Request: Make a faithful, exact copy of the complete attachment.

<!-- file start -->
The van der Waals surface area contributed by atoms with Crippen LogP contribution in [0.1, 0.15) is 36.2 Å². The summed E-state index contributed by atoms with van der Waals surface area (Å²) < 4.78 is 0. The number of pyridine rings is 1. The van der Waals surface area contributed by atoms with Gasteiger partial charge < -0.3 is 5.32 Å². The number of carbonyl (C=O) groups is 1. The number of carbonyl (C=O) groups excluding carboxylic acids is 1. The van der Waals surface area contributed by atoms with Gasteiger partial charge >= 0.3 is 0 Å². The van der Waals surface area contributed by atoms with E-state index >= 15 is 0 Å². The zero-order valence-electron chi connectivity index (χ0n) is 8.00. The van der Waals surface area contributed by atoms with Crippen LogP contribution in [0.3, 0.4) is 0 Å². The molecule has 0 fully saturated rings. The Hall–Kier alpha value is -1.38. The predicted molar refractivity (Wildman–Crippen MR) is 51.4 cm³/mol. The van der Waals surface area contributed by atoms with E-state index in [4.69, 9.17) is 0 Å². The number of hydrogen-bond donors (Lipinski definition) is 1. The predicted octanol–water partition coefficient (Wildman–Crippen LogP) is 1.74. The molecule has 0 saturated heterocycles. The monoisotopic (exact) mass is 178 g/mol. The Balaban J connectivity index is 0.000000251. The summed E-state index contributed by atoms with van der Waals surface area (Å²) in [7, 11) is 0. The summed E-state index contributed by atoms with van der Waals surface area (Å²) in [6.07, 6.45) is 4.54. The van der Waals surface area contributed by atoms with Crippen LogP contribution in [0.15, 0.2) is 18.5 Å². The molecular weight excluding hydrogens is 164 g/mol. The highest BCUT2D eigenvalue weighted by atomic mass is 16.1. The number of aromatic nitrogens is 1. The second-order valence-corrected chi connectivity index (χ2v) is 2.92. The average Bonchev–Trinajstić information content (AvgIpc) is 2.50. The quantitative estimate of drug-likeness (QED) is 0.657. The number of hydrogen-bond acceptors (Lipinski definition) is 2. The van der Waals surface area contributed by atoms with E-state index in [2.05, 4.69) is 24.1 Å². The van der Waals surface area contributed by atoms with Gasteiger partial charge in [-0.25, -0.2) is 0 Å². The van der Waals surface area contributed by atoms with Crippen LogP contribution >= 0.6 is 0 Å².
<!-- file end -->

The van der Waals surface area contributed by atoms with Crippen LogP contribution in [0.1, 0.15) is 36.2 Å². The summed E-state index contributed by atoms with van der Waals surface area (Å²) < 4.78 is 0. The number of pyridine rings is 1. The van der Waals surface area contributed by atoms with Gasteiger partial charge < -0.3 is 5.32 Å². The number of carbonyl (C=O) groups is 1. The number of carbonyl (C=O) groups excluding carboxylic acids is 1. The van der Waals surface area contributed by atoms with Gasteiger partial charge >= 0.3 is 0 Å². The van der Waals surface area contributed by atoms with E-state index >= 15 is 0 Å². The zero-order valence-electron chi connectivity index (χ0n) is 8.00. The van der Waals surface area contributed by atoms with Crippen LogP contribution in [0.3, 0.4) is 0 Å². The molecule has 0 fully saturated rings. The Hall–Kier alpha value is -1.38. The predicted molar refractivity (Wildman–Crippen MR) is 51.4 cm³/mol. The van der Waals surface area contributed by atoms with E-state index in [4.69, 9.17) is 0 Å². The number of hydrogen-bond donors (Lipinski definition) is 1. The predicted octanol–water partition coefficient (Wildman–Crippen LogP) is 1.74. The molecule has 0 saturated heterocycles. The monoisotopic (exact) mass is 178 g/mol. The Balaban J connectivity index is 0.000000251. The summed E-state index contributed by atoms with van der Waals surface area (Å²) in [7, 11) is 0. The summed E-state index contributed by atoms with van der Waals surface area (Å²) in [6.07, 6.45) is 4.54. The van der Waals surface area contributed by atoms with Crippen LogP contribution in [0.15, 0.2) is 18.5 Å². The molecular weight excluding hydrogens is 164 g/mol. The highest BCUT2D eigenvalue weighted by atomic mass is 16.1. The number of aromatic nitrogens is 1. The second-order valence-corrected chi connectivity index (χ2v) is 2.92. The average Bonchev–Trinajstić information content (AvgIpc) is 2.50. The quantitative estimate of drug-likeness (QED) is 0.657. The number of hydrogen-bond acceptors (Lipinski definition) is 2. The van der Waals surface area contributed by atoms with E-state index in [2.05, 4.69) is 24.1 Å². The van der Waals surface area contributed by atoms with Gasteiger partial charge in [-0.25, -0.2) is 0 Å². The van der Waals surface area contributed by atoms with Crippen LogP contribution >= 0.6 is 0 Å².